Understanding Obesity

We understand that many factors contribute to weight gain, including our surroundings, genetics, metabolism, family history and lifestyle. Today, obesity is a serious health concern facing the United States.

  • An estimated 93 million Americans are obese.
  • Obese individuals are at a higher risk for impaired mobility and experience a negative social stigma commonly associated with obesity.
  • Socioeconomic status plays a significant role in obesity. Low-income minority populations tend to experience obesity at higher rate and are more likely to be overweight.
  • Almost 112,000 annual deaths are attributable to obesity.
  • In the United States, 40 percent of adults do not participate in any leisure-time physical activity.
  • Being overweight, obese or morbidly obese significantly increases the risk of developing many other diseases, such as diabetes, hypertension, heart disease, stroke, osteoarthritis and much more.
  • Morbid obesity is characterized by an individual weighing more than 100 pounds over their ideal body weight, or having a body mass index (BMI) (link to BMI) of 40 or higher.
  • In 2002, 25 percent of the morbidly obese were being treated for six or more co-morbid conditions.
  • The cost of obesity in the United States in 2000 was more than $117 billion.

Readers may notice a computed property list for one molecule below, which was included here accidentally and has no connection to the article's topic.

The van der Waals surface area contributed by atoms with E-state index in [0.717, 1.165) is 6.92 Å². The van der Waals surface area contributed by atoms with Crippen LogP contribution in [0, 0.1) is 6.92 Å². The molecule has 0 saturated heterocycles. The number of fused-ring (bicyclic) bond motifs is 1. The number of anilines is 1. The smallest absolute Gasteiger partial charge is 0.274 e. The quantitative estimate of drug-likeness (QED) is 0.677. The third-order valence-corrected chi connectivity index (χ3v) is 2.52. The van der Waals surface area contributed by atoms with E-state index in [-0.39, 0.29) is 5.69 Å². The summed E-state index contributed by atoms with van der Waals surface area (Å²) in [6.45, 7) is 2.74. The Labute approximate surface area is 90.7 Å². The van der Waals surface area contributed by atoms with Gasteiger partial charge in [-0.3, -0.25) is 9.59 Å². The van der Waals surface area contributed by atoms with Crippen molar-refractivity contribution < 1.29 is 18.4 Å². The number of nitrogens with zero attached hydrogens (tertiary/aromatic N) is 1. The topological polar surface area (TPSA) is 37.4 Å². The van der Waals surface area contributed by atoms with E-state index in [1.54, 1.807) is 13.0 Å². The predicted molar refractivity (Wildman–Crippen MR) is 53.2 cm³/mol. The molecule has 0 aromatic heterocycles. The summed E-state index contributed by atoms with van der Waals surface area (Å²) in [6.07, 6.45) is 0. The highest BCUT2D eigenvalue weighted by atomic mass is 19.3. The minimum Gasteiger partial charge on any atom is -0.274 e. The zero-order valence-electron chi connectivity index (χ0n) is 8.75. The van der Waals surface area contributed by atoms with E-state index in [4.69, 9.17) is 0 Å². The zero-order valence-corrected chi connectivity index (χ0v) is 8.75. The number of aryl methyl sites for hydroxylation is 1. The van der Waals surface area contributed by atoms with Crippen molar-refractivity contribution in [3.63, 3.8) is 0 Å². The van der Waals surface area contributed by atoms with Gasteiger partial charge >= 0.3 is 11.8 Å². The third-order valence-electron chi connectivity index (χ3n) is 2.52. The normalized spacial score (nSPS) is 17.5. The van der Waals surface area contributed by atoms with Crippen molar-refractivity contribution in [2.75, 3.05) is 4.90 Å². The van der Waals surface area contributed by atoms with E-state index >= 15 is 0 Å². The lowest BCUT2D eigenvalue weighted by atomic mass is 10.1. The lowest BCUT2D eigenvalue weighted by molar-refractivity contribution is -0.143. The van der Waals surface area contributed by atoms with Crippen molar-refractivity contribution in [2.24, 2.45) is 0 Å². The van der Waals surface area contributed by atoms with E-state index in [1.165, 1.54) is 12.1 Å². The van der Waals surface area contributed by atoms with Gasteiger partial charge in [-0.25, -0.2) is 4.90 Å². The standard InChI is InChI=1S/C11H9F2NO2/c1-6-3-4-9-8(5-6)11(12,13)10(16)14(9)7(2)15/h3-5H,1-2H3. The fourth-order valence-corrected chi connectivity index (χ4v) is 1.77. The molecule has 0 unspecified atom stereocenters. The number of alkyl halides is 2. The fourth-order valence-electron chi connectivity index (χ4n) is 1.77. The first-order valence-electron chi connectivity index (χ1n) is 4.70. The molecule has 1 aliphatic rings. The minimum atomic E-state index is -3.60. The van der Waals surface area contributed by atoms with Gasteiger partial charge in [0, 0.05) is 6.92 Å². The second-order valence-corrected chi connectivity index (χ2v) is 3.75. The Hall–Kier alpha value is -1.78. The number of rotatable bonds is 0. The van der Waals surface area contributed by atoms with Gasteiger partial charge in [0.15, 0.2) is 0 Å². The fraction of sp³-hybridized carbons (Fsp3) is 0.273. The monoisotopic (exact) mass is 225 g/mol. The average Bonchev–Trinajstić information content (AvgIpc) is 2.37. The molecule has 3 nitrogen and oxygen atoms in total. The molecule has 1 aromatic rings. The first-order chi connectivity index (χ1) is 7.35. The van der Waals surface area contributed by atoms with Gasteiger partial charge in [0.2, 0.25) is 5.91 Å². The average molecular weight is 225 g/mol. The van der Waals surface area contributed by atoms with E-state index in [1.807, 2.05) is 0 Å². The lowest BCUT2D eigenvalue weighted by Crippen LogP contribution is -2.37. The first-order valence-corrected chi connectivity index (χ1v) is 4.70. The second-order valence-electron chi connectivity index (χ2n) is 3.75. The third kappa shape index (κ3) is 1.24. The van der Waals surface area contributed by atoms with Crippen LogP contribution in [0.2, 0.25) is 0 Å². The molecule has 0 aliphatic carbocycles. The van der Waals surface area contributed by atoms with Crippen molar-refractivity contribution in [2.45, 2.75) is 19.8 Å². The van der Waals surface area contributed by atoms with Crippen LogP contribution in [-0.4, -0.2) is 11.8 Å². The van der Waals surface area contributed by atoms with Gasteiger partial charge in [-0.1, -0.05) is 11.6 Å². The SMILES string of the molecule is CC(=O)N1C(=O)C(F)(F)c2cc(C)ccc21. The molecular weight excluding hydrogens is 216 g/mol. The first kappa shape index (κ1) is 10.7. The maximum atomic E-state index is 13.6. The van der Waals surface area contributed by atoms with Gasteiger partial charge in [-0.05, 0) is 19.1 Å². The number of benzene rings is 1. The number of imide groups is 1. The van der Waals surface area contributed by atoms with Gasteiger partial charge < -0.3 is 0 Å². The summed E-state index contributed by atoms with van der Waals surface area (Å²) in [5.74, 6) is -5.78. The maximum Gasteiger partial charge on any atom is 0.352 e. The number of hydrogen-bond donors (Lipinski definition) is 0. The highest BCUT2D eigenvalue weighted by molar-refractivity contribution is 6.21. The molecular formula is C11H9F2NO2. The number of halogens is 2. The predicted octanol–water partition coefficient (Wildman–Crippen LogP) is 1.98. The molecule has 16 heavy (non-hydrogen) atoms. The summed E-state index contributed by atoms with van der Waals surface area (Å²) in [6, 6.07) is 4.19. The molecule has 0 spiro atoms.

• Many insurance companies do not cover clinical or non-clinical weight-loss programs.
  • Treating an obese individual cost $1,244 more per year in 2002 than treating a healthy-weight person did.
  • In 2003, Americans spent about $75 billion in weight-related medical bills.

Source: Obesity Action Coalition

Obesity often causes or worsens other medical conditions. The most common obesity-related medical conditions, also called co-morbidities, include:

  • Coronary artery disease
  • Depression
  • Gallbladder disease
  • Hypertension (high blood pressure)
  • Hyperlipidemia (elevated cholesterol)
  • Joint pain or arthritis
  • Obstructive sleep apnea
  • Stress urinary incontinence
  • Type 2 diabetes

Getting started with Guthrie Weight Loss Center is easy:

To start your weight loss program, call us at 570-887-3920 or email us at weightloss@guthrie.org to schedule an appointment today. Those interested in weight loss surgery can review and complete the New Patient Information Packet for additional information on getting started.